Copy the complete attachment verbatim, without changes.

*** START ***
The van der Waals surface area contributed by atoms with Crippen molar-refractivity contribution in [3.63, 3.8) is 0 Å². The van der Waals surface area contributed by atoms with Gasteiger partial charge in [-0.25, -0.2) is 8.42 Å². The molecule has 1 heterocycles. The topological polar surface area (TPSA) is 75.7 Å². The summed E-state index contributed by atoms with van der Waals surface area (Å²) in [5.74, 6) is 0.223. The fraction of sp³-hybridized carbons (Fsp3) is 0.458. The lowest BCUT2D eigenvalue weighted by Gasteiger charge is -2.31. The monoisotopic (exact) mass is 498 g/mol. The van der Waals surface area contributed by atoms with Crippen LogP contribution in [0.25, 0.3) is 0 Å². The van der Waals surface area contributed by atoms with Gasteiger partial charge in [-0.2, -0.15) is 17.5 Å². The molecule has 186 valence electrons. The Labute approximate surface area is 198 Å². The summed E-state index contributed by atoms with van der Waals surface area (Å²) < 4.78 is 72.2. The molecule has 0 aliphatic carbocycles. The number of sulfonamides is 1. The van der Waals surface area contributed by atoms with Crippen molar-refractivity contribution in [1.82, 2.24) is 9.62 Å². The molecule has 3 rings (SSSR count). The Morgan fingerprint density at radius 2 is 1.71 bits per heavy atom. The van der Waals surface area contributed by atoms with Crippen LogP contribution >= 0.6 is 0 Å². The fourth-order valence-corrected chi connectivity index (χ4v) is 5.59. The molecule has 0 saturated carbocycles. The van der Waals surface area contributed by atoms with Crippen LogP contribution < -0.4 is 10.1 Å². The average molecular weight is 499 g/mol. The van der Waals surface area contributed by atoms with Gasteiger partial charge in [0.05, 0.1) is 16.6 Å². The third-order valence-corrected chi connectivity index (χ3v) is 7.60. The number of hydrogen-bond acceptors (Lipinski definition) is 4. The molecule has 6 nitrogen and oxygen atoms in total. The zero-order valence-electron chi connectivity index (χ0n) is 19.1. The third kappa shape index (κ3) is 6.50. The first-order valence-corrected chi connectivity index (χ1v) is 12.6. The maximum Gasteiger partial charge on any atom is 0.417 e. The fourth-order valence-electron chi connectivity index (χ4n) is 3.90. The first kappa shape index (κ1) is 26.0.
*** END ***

The van der Waals surface area contributed by atoms with Crippen molar-refractivity contribution in [3.63, 3.8) is 0 Å². The van der Waals surface area contributed by atoms with Gasteiger partial charge in [-0.25, -0.2) is 8.42 Å². The molecule has 1 heterocycles. The topological polar surface area (TPSA) is 75.7 Å². The summed E-state index contributed by atoms with van der Waals surface area (Å²) in [5.74, 6) is 0.223. The fraction of sp³-hybridized carbons (Fsp3) is 0.458. The lowest BCUT2D eigenvalue weighted by Gasteiger charge is -2.31. The monoisotopic (exact) mass is 498 g/mol. The van der Waals surface area contributed by atoms with Crippen LogP contribution in [0.25, 0.3) is 0 Å². The van der Waals surface area contributed by atoms with Gasteiger partial charge in [-0.2, -0.15) is 17.5 Å². The molecule has 186 valence electrons. The Labute approximate surface area is 198 Å². The summed E-state index contributed by atoms with van der Waals surface area (Å²) < 4.78 is 72.2. The molecule has 0 aliphatic carbocycles. The number of sulfonamides is 1. The van der Waals surface area contributed by atoms with Crippen molar-refractivity contribution in [1.82, 2.24) is 9.62 Å². The molecule has 3 rings (SSSR count). The Morgan fingerprint density at radius 2 is 1.71 bits per heavy atom. The van der Waals surface area contributed by atoms with Crippen LogP contribution >= 0.6 is 0 Å². The fourth-order valence-corrected chi connectivity index (χ4v) is 5.59. The molecule has 0 saturated carbocycles. The van der Waals surface area contributed by atoms with Crippen LogP contribution < -0.4 is 10.1 Å². The average molecular weight is 499 g/mol. The van der Waals surface area contributed by atoms with Gasteiger partial charge in [0.05, 0.1) is 16.6 Å². The third-order valence-corrected chi connectivity index (χ3v) is 7.60. The number of hydrogen-bond acceptors (Lipinski definition) is 4. The molecule has 6 nitrogen and oxygen atoms in total. The zero-order valence-electron chi connectivity index (χ0n) is 19.1. The third kappa shape index (κ3) is 6.50. The first-order valence-corrected chi connectivity index (χ1v) is 12.6. The maximum Gasteiger partial charge on any atom is 0.417 e. The fourth-order valence-electron chi connectivity index (χ4n) is 3.90. The first kappa shape index (κ1) is 26.0.